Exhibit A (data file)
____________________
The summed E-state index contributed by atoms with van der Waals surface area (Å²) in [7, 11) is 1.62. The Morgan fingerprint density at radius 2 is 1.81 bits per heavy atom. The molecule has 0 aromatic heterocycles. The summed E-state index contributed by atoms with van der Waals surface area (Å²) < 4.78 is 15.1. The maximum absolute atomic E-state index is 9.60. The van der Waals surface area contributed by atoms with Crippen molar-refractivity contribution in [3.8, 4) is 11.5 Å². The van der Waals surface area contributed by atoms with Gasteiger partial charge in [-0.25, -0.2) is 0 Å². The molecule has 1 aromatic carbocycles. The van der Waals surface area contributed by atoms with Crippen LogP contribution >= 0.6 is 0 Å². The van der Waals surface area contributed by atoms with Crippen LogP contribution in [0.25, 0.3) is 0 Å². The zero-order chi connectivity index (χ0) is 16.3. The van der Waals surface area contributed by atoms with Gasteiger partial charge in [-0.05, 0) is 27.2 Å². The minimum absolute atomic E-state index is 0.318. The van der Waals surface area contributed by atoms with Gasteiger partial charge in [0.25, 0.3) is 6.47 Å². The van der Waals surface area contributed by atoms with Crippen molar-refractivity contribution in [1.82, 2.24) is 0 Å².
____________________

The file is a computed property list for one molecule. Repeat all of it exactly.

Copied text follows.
The summed E-state index contributed by atoms with van der Waals surface area (Å²) in [7, 11) is 1.62. The Morgan fingerprint density at radius 2 is 1.81 bits per heavy atom. The molecule has 0 aromatic heterocycles. The summed E-state index contributed by atoms with van der Waals surface area (Å²) < 4.78 is 15.1. The maximum absolute atomic E-state index is 9.60. The van der Waals surface area contributed by atoms with Crippen molar-refractivity contribution in [3.8, 4) is 11.5 Å². The van der Waals surface area contributed by atoms with Gasteiger partial charge in [-0.25, -0.2) is 0 Å². The molecule has 1 aromatic carbocycles. The van der Waals surface area contributed by atoms with Crippen LogP contribution >= 0.6 is 0 Å². The van der Waals surface area contributed by atoms with Crippen LogP contribution in [0.25, 0.3) is 0 Å². The zero-order chi connectivity index (χ0) is 16.3. The van der Waals surface area contributed by atoms with Gasteiger partial charge in [-0.05, 0) is 27.2 Å². The minimum absolute atomic E-state index is 0.318. The van der Waals surface area contributed by atoms with Gasteiger partial charge in [0.25, 0.3) is 6.47 Å². The van der Waals surface area contributed by atoms with Crippen molar-refractivity contribution in [1.82, 2.24) is 0 Å².